Right: Shamans remain the guardians of wisdom concerning the magical effects of the psychoactive plants This photograph was taken at the holy mountain Kalinchok (4,000 rn) in the Himalayas of Nepal.
family. The Indians of northern Argentina take a snuff—Cebil or Villca—prepared from seeds of a species closely related to Yopo. Perhaps the most important lowland hallucinogen in South America is Ayahuasca, Caapi, Natema, Pindé, or Yajé. Employed ceremonially frl the western Amazon and in several localities on the Pacific coastal areas of Colombia and Ecuador, it is made basically from several species of lianas of the Malpighia family. Brunfelsia, a member of the Nightshade family, known widely in the westernmost Amazon as Chiricaspi, is taken for hallucinatory purposes.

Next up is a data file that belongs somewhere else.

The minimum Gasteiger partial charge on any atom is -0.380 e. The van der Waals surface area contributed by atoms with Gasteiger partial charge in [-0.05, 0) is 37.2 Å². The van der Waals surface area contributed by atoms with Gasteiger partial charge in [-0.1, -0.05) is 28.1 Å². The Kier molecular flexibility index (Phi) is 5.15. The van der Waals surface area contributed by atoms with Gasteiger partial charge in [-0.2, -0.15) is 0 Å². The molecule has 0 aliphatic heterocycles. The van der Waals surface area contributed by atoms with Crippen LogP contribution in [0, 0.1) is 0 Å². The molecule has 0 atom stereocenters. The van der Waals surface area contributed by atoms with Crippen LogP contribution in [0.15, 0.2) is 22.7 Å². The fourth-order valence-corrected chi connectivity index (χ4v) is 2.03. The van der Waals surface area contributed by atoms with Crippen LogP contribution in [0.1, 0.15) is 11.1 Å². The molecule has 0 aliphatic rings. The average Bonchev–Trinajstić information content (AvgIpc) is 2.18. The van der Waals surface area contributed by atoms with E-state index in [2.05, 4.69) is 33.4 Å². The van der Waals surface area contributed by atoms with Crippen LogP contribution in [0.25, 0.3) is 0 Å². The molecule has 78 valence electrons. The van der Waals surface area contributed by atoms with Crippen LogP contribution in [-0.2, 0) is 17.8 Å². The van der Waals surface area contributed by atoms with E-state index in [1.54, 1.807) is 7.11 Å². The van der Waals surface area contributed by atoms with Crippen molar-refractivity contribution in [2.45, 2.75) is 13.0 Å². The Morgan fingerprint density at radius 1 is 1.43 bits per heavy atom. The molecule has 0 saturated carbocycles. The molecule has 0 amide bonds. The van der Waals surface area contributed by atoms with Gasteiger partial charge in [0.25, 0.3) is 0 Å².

There are more plants utilized as hallucinogens in the New World than in the Old. Nearly 130 species are known to be used in the Western Hemisphere, whereas in the Eastern Hemisphere the number reaches roughly 50. Botanists have no reason to presume that the flora of the New World is richer or poorer than that of the Old in plants with hallucinogenic properties
Continue reading here: Plant Lexicon
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